• Macro blending: that is all that one could 'see with the naked eye', the macro-mixing in the reactor is characterized by the residence time spectrum, which is e.g. B. can be obtained experimentally by 'tracer measurements'.
  • Micromixing: this is a characteristic of the fluid:
    • complete micromixing = molecularly disperse fluid (example: saline solution)
    • complete 'non-micromixing' = complete segregation = fluid with a dispersion of microscopically small closed fluid elements (example: milk / emulsion).

In English and also in some German schools the definition of the term is somewhat different: engl. macromixing and macrofluid = segregated fluid; micromixing and microfluid = molecularly disperse fluid. For the term 'macro mixing', as it was defined in the present case, 'contacting pattern' is then used.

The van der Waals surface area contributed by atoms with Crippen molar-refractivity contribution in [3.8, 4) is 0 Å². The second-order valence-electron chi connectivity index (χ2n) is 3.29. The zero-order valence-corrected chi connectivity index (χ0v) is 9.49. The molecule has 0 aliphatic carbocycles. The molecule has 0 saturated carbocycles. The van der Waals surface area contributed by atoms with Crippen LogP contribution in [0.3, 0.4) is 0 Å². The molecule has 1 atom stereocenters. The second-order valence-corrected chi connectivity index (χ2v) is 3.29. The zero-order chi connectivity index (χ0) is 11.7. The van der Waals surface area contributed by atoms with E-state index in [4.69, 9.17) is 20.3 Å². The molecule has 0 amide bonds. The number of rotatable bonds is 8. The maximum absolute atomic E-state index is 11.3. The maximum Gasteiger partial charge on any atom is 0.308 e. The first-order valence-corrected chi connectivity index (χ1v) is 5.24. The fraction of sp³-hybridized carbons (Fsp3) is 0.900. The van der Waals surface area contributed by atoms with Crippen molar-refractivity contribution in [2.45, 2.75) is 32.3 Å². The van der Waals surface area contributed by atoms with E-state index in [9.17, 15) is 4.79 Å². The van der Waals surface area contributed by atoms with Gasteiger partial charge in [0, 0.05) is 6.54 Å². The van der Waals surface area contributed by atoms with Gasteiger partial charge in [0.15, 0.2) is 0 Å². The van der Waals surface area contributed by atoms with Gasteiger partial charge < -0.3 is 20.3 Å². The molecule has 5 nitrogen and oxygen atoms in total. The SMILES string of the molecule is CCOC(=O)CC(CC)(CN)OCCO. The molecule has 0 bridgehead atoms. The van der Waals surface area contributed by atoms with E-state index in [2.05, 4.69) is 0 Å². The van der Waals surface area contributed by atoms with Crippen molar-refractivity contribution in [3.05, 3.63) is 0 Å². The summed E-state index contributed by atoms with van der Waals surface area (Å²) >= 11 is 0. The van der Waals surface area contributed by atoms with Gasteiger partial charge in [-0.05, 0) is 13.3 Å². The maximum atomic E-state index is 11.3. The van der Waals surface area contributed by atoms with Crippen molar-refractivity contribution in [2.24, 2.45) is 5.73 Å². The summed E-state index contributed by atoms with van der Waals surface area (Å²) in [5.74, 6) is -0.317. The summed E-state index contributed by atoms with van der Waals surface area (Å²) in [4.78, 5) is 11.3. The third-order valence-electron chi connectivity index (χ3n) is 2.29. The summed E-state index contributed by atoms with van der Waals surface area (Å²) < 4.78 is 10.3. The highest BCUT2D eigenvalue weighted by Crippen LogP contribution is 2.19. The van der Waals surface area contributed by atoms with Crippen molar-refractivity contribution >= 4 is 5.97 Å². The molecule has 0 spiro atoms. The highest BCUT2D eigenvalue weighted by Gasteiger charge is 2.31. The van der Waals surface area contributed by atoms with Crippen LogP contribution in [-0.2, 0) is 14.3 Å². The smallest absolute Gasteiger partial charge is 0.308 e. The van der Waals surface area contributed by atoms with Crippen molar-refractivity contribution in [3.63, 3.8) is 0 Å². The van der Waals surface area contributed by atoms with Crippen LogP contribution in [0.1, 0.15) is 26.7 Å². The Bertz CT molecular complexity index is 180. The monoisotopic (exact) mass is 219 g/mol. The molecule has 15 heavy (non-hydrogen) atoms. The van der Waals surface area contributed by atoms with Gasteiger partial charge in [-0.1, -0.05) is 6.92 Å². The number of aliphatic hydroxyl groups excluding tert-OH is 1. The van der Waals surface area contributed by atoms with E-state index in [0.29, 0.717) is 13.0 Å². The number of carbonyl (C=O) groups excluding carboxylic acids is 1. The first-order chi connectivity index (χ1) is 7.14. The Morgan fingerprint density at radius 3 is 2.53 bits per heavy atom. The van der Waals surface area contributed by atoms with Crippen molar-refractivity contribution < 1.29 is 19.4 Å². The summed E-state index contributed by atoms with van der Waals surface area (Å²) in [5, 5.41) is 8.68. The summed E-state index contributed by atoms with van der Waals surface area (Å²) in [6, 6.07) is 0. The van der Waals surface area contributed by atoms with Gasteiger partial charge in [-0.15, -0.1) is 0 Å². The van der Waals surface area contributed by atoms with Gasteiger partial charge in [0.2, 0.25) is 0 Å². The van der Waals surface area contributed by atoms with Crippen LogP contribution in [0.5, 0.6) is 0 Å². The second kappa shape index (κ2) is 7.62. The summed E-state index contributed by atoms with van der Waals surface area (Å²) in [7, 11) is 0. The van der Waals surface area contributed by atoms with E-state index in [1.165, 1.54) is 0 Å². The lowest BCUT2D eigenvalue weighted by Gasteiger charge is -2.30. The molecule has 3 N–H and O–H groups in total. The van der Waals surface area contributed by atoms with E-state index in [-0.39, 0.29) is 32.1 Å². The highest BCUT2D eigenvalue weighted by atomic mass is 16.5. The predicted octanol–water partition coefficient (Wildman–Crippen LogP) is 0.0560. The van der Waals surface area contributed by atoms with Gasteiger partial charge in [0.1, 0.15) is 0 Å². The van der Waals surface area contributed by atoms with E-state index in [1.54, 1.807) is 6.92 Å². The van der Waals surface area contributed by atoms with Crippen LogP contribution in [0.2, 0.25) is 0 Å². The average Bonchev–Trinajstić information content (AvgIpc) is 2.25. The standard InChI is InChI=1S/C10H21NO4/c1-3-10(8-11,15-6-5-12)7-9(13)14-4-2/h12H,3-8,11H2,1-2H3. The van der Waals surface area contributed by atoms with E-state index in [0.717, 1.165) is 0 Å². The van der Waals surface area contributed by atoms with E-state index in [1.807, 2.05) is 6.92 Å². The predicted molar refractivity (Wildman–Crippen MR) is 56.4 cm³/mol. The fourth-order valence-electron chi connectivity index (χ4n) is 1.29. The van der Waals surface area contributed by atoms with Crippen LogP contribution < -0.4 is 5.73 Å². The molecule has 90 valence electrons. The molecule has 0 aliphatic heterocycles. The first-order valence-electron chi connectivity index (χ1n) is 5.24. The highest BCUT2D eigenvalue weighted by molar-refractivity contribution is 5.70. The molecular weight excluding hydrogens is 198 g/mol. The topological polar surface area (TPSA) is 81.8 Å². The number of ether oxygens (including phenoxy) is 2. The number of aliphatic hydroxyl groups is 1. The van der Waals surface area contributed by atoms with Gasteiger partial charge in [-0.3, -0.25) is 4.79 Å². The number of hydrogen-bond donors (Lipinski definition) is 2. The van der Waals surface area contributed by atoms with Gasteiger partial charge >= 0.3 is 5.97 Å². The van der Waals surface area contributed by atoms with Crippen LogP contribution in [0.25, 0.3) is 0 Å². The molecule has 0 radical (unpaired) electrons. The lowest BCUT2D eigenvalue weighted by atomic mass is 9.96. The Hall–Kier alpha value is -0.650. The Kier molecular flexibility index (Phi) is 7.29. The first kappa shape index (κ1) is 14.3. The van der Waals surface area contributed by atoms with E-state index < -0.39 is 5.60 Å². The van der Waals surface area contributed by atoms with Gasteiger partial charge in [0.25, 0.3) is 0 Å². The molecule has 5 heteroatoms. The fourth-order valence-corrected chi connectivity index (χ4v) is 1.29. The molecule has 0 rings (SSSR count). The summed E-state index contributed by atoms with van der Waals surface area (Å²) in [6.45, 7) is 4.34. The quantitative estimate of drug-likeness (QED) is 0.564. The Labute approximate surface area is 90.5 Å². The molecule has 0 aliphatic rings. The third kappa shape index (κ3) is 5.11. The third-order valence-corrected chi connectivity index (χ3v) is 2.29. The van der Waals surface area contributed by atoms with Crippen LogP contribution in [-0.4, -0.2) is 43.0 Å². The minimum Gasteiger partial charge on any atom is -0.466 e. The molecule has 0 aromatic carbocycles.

Dimensions of mixtures

proportion of, concentration or salary is the material proportion of a substance in a mixture in terms of mass, volume or amount of substance:

Concrete examples:

Substance and mixture in legislation

Both terms occur in the legislation on hazardous substances and are defined somewhat differently from the diagram above: The legislator only uses "substance" for that which is declared in the scheme as "pure substance" (element or compound) and not as a generic term for everything. The term "mixture" (previously used by the legislator preparation Conversely, it is not a subset of material, but a parallel term. A different date applies to the introduction of the GHS for “substances” than for “mixtures”; that would not be possible with the definition given in the article.


  • "Herder-Lexikon Geologie und Mineralogie", Verlag Herder KG, Freiburg im Breisgau 1972, ISBN 3-451-16452-3.

See also

  • Component, Mixing - on the legal issues of mixing
  • Mixed phase (thermodynamics) - a homogeneous phase, which consists of several substances
  • Mixture problems - a subgroup of mathematical problems

Web links

Individual evidence

  1. ^ Meyers Konversationslexikon, published in Bibliographisches Institut, Leipzig and Vienna, 5th edition from 1897, vol. 7